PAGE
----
Forty-Six Parties in Serbia Parliament

In-depth Report:

Editor’s Note

The large number of political parties in Serbia is the result of political manipulation and the interference of foreign interests in the internal affairs of a sovereign State. It is the endgame of NATO’s “Responsibility to Protect” which led to the break up of Yugoslavia and the impoverishment of its population. 

These political parties are indirectly controlled and funded by foreign interests which seek to weaken Serbia’s State system and transform the country into a proxy State. 

Michel Chossudovsky, 18 May 2012

In the new Parliament which is to be constituted on May 8, the mandates shall be given to even forty six political parties. In other words that means that the largest number of parties ever shall be in the new Parliament (more than double in relation to the previous one and more than a half of the total number of registered political parties in Serbia which is 89). Apart from that, about twenty parties are interested to participate in the new Government.

‘The paradox is that last year the Parliament passed the Law on Political Parties which stipulates more severe conditions for registration but that has not led to cutting of the number of parties in the political scene of Serbia’, Dejan Vuk Stankovic, political analyst says for Blic.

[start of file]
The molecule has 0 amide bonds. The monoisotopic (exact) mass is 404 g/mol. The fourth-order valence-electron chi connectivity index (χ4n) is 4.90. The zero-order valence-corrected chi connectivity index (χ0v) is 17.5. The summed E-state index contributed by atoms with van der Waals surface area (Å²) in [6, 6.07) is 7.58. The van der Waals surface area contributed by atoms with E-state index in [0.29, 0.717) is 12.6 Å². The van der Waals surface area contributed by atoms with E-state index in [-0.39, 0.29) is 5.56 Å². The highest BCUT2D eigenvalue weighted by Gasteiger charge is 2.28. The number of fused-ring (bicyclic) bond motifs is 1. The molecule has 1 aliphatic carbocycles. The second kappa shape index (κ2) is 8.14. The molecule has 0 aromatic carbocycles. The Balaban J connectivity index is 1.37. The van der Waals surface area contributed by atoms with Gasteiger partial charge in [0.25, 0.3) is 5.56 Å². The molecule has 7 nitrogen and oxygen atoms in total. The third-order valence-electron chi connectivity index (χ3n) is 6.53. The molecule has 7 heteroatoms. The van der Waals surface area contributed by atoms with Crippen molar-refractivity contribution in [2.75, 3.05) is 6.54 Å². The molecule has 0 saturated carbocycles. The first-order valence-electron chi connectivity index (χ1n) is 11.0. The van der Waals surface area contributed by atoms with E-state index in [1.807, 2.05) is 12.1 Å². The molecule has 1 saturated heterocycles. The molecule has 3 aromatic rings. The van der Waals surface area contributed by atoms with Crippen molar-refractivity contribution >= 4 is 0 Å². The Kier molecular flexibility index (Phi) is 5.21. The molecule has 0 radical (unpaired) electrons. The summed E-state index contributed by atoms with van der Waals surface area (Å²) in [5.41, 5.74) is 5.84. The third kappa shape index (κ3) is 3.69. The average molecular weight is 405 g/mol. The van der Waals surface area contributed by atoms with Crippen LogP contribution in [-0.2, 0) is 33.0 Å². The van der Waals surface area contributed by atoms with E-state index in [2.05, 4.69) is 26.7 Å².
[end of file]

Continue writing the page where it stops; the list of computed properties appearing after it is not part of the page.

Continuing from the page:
According to his words such large number of parties is not good since there is complete political and ideological confusion and Serbia tax payers have to finance all those parties. On the other hand, big parties prefer smaller parties as coalition partners ‘since they can blackmail them’.

As he says ‘the consequences are completely in the service of political interests and not in the interests of the citizens’.

‘There is also a political calculation in it and that calculation is made regardless of consequences. One of the consequences is that governments are huge, demanding and cost a lot. Small parties aware of their temporary role, cannot work enough for the general interest, but for their own interest’, Stankovic explains.

Vladimir Goati, President of Transparency Serbia reminds that coalition agreements by large number of parties are ways to avoid election census.

That is why he thinks that Serbia should like Poland or some Baltic countries, introduce variable election threshold for coalitions which would be increased by seven percent with every new participant.

‘When that threshold is not defined there is no doubt that many more political parties shall find themselves under umbrella. Now, we have twenty parties in opposition and probably twenty in the Government what is extreme multi-party system. There is no need that the Government has more than fifteen ministries.

Also the larger number of small parties the larger possibility for blackmailing’, Goati says for Blic.

At the moment it is certain that the Parliament shall have 250 deputies from eleven election lists.

Articles by: Marija Maleš

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